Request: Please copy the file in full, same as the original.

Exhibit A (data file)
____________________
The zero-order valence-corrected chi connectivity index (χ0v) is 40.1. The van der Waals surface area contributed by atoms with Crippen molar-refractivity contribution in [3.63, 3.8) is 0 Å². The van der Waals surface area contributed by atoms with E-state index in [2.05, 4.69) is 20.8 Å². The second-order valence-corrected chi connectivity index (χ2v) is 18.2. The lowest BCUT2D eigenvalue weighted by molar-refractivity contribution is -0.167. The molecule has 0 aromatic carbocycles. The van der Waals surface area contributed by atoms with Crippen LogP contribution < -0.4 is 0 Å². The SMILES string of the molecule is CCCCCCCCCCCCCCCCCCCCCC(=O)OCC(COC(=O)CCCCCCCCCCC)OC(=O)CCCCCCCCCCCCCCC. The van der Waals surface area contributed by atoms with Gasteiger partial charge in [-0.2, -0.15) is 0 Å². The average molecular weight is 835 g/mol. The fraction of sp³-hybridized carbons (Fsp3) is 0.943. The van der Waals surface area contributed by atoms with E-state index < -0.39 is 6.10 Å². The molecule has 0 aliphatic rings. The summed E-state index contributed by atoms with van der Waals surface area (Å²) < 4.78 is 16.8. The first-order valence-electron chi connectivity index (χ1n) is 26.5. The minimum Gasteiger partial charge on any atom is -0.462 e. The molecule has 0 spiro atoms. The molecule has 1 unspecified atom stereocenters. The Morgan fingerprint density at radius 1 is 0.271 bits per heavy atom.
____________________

The zero-order valence-corrected chi connectivity index (χ0v) is 40.1. The van der Waals surface area contributed by atoms with Crippen molar-refractivity contribution in [3.63, 3.8) is 0 Å². The van der Waals surface area contributed by atoms with E-state index in [2.05, 4.69) is 20.8 Å². The second-order valence-corrected chi connectivity index (χ2v) is 18.2. The lowest BCUT2D eigenvalue weighted by molar-refractivity contribution is -0.167. The molecule has 0 aromatic carbocycles. The van der Waals surface area contributed by atoms with Crippen LogP contribution < -0.4 is 0 Å². The SMILES string of the molecule is CCCCCCCCCCCCCCCCCCCCCC(=O)OCC(COC(=O)CCCCCCCCCCC)OC(=O)CCCCCCCCCCCCCCC. The van der Waals surface area contributed by atoms with Gasteiger partial charge in [-0.2, -0.15) is 0 Å². The average molecular weight is 835 g/mol. The fraction of sp³-hybridized carbons (Fsp3) is 0.943. The van der Waals surface area contributed by atoms with E-state index < -0.39 is 6.10 Å². The molecule has 0 aliphatic rings. The summed E-state index contributed by atoms with van der Waals surface area (Å²) < 4.78 is 16.8. The first-order valence-electron chi connectivity index (χ1n) is 26.5. The minimum Gasteiger partial charge on any atom is -0.462 e. The molecule has 0 spiro atoms. The molecule has 1 unspecified atom stereocenters. The Morgan fingerprint density at radius 1 is 0.271 bits per heavy atom.